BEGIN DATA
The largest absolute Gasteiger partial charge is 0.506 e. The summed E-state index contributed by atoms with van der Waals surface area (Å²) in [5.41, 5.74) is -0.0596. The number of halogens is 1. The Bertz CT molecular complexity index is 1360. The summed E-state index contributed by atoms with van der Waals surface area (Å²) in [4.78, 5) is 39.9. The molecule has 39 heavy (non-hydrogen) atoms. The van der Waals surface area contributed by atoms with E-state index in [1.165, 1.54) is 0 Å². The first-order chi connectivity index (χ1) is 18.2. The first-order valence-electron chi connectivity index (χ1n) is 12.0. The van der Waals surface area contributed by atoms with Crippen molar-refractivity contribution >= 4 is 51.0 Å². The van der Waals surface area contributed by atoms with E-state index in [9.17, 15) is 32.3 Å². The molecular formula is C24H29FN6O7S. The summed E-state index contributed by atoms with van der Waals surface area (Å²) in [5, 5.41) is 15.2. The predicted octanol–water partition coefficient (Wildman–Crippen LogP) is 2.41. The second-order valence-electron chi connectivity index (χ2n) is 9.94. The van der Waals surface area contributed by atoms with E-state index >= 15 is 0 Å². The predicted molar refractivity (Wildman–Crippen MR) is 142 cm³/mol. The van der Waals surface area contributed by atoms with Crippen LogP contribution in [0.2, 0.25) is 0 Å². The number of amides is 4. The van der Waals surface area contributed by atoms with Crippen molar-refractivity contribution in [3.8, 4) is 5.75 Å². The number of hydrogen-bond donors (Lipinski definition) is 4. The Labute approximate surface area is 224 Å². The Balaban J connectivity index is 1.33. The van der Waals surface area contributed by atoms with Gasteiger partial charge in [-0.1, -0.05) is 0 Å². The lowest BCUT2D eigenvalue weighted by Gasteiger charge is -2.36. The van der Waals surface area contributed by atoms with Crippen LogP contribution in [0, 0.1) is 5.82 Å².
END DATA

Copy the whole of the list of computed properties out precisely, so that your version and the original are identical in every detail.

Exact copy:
The largest absolute Gasteiger partial charge is 0.506 e. The summed E-state index contributed by atoms with van der Waals surface area (Å²) in [5.41, 5.74) is -0.0596. The number of halogens is 1. The Bertz CT molecular complexity index is 1360. The summed E-state index contributed by atoms with van der Waals surface area (Å²) in [4.78, 5) is 39.9. The molecule has 39 heavy (non-hydrogen) atoms. The van der Waals surface area contributed by atoms with E-state index in [1.165, 1.54) is 0 Å². The first-order chi connectivity index (χ1) is 18.2. The first-order valence-electron chi connectivity index (χ1n) is 12.0. The van der Waals surface area contributed by atoms with Crippen molar-refractivity contribution >= 4 is 51.0 Å². The van der Waals surface area contributed by atoms with E-state index in [9.17, 15) is 32.3 Å². The molecular formula is C24H29FN6O7S. The summed E-state index contributed by atoms with van der Waals surface area (Å²) in [5, 5.41) is 15.2. The predicted octanol–water partition coefficient (Wildman–Crippen LogP) is 2.41. The second-order valence-electron chi connectivity index (χ2n) is 9.94. The van der Waals surface area contributed by atoms with E-state index >= 15 is 0 Å². The predicted molar refractivity (Wildman–Crippen MR) is 142 cm³/mol. The van der Waals surface area contributed by atoms with Crippen LogP contribution in [0.2, 0.25) is 0 Å². The number of amides is 4. The van der Waals surface area contributed by atoms with Crippen molar-refractivity contribution in [3.8, 4) is 5.75 Å². The number of hydrogen-bond donors (Lipinski definition) is 4. The Labute approximate surface area is 224 Å². The Balaban J connectivity index is 1.33. The van der Waals surface area contributed by atoms with Gasteiger partial charge in [-0.1, -0.05) is 0 Å². The lowest BCUT2D eigenvalue weighted by Gasteiger charge is -2.36. The van der Waals surface area contributed by atoms with Crippen LogP contribution in [0, 0.1) is 5.82 Å².